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The Coup: still putting the Boots to the ruling class

The Coup
By: 
John Bell

November 24, 2012

Sorry To Bother You, The Coup (ANTI- , 2012)
Music review by John Bell
 
Thanks to Boots Riley, revolutionary party takes on a whole new meaning. With Sorry To Bother You, the Coup’s main man continues to hook rap’s most political lyrics onto some of the funkiest and funnest beats on offer.
 
Rap purists may mourn the Coup’s continuing forays into funk and rock, but Riley has never stayed still musically. In the six years since the last Coup recording he has been recording and touring with Tom Morello under the banner of Street Sweeper Social Club, recording–in Riley’s words–rap/rock “anthems for the revolution”.
 
Some of that spirit lives on in Sorry To Bother You. Opener “Magic Clap” is rousing and danceable, and I defy anyone not to start shuffling along to “The Guillotine”. And Riley pulls no punches lyrically:
 
They got the TV–we got the truth
They own the judges and we got the proof
We got hella people–they got helicopters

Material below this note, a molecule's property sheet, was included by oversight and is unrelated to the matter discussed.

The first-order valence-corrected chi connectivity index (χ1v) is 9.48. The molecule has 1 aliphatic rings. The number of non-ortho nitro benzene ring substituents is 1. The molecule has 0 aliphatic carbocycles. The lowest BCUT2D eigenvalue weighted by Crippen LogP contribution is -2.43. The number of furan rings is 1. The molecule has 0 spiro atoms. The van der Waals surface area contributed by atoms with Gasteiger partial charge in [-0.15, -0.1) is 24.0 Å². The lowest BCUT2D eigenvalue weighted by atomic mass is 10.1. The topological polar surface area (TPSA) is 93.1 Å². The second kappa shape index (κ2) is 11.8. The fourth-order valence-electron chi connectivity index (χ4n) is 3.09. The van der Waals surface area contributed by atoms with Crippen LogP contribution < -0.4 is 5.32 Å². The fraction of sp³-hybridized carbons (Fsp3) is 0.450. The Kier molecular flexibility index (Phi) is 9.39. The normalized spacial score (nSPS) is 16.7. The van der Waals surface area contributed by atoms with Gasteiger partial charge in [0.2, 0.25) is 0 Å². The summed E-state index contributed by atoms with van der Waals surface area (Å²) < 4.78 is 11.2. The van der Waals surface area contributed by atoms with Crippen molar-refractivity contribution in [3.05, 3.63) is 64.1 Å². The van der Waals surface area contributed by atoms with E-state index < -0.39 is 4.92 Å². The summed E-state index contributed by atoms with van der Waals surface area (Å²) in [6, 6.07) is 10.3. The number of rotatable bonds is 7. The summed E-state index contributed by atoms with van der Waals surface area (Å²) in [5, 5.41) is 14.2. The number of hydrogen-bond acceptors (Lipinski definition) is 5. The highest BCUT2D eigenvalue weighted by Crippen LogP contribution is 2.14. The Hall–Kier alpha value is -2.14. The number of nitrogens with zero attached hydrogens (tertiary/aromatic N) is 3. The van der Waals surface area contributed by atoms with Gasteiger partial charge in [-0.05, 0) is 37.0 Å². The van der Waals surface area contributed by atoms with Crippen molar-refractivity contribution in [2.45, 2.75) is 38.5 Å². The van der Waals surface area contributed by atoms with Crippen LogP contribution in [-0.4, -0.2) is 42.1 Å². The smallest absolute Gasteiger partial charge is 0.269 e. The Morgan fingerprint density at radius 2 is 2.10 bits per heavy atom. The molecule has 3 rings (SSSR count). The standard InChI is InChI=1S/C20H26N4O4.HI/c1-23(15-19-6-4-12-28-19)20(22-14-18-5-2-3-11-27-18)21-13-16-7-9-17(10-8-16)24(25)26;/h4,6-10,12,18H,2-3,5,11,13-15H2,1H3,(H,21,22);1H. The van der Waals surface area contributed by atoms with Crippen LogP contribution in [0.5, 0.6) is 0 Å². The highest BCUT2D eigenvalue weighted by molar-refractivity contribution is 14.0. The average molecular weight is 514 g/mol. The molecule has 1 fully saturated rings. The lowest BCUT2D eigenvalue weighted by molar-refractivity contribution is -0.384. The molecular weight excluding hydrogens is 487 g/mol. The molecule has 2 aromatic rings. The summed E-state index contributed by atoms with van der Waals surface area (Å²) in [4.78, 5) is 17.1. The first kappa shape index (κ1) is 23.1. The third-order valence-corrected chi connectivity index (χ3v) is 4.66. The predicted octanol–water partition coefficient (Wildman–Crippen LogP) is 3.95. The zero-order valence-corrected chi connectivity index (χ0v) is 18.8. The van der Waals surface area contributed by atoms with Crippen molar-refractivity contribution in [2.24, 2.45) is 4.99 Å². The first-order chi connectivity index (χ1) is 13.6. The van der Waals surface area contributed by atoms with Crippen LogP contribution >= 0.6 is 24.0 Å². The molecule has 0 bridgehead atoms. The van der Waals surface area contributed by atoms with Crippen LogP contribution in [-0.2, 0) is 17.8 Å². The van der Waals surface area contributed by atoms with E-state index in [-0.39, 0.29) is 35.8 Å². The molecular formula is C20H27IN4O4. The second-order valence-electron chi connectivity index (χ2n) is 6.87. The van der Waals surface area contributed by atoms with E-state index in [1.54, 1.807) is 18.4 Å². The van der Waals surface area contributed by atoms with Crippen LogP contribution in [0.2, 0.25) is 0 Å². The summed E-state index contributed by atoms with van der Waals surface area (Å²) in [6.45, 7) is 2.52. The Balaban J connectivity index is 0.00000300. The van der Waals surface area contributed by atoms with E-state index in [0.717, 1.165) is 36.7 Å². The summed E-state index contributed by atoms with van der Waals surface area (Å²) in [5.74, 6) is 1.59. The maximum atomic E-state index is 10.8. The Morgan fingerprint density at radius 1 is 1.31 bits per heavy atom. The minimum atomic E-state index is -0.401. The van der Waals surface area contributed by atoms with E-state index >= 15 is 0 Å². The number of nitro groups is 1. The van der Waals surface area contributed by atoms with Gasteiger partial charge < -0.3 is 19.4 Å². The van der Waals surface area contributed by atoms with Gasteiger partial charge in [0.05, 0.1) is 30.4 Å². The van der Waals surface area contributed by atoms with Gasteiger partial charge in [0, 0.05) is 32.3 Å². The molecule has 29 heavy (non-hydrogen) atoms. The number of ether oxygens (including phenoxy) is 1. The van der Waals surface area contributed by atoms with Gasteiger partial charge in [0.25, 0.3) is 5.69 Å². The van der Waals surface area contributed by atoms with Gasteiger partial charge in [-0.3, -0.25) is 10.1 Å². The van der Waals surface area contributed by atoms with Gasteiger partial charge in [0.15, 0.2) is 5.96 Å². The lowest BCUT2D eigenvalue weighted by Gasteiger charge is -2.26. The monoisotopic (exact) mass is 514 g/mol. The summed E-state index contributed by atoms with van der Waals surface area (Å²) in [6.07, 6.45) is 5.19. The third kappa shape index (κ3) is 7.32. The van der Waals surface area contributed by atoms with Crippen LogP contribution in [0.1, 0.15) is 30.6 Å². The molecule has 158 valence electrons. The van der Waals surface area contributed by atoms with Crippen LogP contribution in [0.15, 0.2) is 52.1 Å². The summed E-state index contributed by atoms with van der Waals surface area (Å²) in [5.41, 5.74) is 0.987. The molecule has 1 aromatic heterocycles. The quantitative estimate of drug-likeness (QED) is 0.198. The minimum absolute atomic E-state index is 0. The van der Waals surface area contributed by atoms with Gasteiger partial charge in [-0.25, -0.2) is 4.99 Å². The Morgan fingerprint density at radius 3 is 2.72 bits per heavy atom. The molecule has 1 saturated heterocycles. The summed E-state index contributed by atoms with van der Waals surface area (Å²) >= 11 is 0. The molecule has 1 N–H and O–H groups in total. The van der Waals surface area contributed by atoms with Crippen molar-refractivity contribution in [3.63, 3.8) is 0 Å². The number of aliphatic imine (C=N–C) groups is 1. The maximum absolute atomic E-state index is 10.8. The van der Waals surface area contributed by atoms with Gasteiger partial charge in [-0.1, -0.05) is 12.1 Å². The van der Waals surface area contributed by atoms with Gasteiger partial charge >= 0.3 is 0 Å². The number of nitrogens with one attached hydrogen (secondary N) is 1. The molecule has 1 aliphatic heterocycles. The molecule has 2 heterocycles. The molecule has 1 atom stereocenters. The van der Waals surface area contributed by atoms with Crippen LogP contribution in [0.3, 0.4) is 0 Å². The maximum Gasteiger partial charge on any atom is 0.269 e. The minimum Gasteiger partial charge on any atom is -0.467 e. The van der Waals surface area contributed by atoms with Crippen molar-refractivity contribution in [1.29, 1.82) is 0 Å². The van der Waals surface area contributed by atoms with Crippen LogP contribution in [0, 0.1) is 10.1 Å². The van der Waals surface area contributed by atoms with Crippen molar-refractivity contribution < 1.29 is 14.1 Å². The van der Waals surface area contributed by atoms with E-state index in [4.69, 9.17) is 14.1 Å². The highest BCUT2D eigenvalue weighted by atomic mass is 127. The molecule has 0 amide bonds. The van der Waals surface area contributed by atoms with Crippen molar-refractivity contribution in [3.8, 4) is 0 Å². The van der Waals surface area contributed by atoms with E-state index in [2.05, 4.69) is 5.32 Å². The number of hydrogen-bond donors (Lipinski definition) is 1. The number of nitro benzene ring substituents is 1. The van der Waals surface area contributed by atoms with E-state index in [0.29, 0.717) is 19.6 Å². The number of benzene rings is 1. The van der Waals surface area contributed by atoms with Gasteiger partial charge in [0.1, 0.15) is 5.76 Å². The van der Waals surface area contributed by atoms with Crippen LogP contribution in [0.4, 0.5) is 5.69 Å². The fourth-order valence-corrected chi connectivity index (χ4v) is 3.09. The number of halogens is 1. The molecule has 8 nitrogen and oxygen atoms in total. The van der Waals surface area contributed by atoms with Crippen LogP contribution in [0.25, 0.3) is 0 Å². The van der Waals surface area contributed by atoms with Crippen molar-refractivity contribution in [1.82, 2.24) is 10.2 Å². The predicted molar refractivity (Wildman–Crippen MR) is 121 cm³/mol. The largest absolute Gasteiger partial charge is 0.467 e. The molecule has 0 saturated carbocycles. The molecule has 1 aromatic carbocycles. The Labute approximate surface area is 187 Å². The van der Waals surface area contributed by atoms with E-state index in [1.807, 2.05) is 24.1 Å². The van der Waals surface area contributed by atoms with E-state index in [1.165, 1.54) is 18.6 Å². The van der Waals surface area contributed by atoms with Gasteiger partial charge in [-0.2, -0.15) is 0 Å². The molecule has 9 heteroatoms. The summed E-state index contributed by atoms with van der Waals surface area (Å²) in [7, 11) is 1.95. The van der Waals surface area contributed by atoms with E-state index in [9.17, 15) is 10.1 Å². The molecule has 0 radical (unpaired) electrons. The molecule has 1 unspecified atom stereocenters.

They got the bomb and we got the–we got the
We got the guillotine.
 
On Sorry To Bother You The Coup sacrifice the thematic cohesion of past efforts like Genocide and Gin (has it really been almost 20 years since they recorded that rap masterpiece?) in favour of surprise and diversity. The loopy “Your Parents Cocaine” sounds like a mash-up of the Clash and Frank Zappa. The lush, tender love song “Violet” is a sharp change of pace and tone.
 
If the sense of musical fun, and jumping across genre lines is an attempt to reach a broader audience, that’s a good thing. I wish every kid on the continent was rocking out to “Strange Arithmetic” (a plea for real, liberating education) and “You Are Not A Riot” (a witty slam on hipster poseurs).
 
Boots is a proud Marxist (the very first line on the Coup’s first recording was “Presto, Read the Communist Manifesto”) and has been a driving force in the Occupy movement in his native Oakland. He writes in the liner notes, “Changing the system is actually on the table, if we don’t take it off the table ourselves.” That clarity and optimism buoys up even the harshest lyrics, reminding us that revolution is, among other things, a festival.

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We Got the Guillotine

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